- This is where a fraudster contacts a business, posing as a customer, to order goods or services. They make a payment, usually by cheque or draft.
- After making the payment, the fraudster gets in contact to reduce or cancel the order, or to advise that an error’s been made, and requests an urgent refund.
- The business processes the refund quickly and returns it using an electronic payment method.
- In due course, the original cheque or draft is returned unpaid because it’s fraudulent, and the business is left out of pocket.
What is overpayment fraud?
What to look out for
- Be wary of a new customer making an unusually large order or making a payment above the asking price, regardless of the reason given.
- Easy sales – is the customer too good to be true? For example, they are not even interested in the price or details about the goods.
- Large sales – ask yourself if the sale is much higher than your usual sales. Is the customer buying lots of different items? Above all, does this person act like your regular types of customer?
- Make sure the payment has cleared and any funds paid into your account are irreversible before making a refund.
- Don’t feel pressured to release the goods or return any of the funds until the payment has cleared.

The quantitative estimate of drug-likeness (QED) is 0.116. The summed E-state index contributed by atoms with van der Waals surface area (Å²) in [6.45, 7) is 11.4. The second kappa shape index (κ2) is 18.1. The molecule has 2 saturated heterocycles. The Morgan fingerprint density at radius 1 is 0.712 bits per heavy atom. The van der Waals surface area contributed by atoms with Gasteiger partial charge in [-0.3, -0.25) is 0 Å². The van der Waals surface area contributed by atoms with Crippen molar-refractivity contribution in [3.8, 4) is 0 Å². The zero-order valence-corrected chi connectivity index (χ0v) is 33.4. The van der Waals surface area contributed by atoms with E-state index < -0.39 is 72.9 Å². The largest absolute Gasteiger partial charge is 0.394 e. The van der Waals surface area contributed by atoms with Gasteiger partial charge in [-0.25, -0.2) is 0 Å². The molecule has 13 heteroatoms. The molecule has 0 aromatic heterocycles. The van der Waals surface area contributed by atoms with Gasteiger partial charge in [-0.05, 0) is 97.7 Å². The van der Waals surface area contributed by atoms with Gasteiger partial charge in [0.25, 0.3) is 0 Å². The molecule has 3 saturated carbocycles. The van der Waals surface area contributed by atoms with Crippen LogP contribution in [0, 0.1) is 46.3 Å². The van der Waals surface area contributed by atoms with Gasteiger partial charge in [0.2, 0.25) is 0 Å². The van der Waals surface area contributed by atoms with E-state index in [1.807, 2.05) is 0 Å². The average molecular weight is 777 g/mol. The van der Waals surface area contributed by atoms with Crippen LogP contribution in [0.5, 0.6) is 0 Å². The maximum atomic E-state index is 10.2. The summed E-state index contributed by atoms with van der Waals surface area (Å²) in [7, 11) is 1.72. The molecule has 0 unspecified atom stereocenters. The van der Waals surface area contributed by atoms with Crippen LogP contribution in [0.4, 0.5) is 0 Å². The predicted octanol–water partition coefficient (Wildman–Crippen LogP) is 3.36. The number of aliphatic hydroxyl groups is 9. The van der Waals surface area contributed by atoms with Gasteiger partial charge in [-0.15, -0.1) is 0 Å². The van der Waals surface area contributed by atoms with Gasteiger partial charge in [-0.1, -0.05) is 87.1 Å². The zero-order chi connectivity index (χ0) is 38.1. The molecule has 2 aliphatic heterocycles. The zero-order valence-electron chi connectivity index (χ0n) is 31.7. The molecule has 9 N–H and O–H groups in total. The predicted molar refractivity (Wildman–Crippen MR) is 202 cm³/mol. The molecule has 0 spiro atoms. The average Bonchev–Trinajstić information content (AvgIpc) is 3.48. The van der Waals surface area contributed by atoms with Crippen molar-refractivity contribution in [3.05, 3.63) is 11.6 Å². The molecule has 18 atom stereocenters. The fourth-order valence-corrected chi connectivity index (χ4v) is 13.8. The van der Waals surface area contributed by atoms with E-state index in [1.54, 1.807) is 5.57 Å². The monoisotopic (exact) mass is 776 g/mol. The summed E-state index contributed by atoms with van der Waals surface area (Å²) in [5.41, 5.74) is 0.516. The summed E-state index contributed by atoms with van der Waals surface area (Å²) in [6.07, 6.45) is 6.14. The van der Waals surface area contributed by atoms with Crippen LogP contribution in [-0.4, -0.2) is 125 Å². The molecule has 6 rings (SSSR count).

- Be wary when a customer asks for a refund to be paid to a different account or via a different method than the original payment.
- If you feel that something isn’t right about an instruction or payment, don’t be afraid to speak to your relationship manager or the fraud team before paying.
Actions you can take now
- Share this page with employees and colleagues, so they know what to look out for. Put training in place, so people in your business know how to spot and handle common threats. You can use our webinars and resources to help.
- For the latest cyber security advice and resources, visit the National Cyber Security Centre (NCSC).
Always think twice and make double checking second nature
Take Five to stop fraud
Take Five is a national campaign that offers straight-forward and impartial advice to help everyone protect themselves from preventable financial fraud. This includes email deception and phone-based scams as well as online fraud – particularly where criminals impersonate trusted organisations.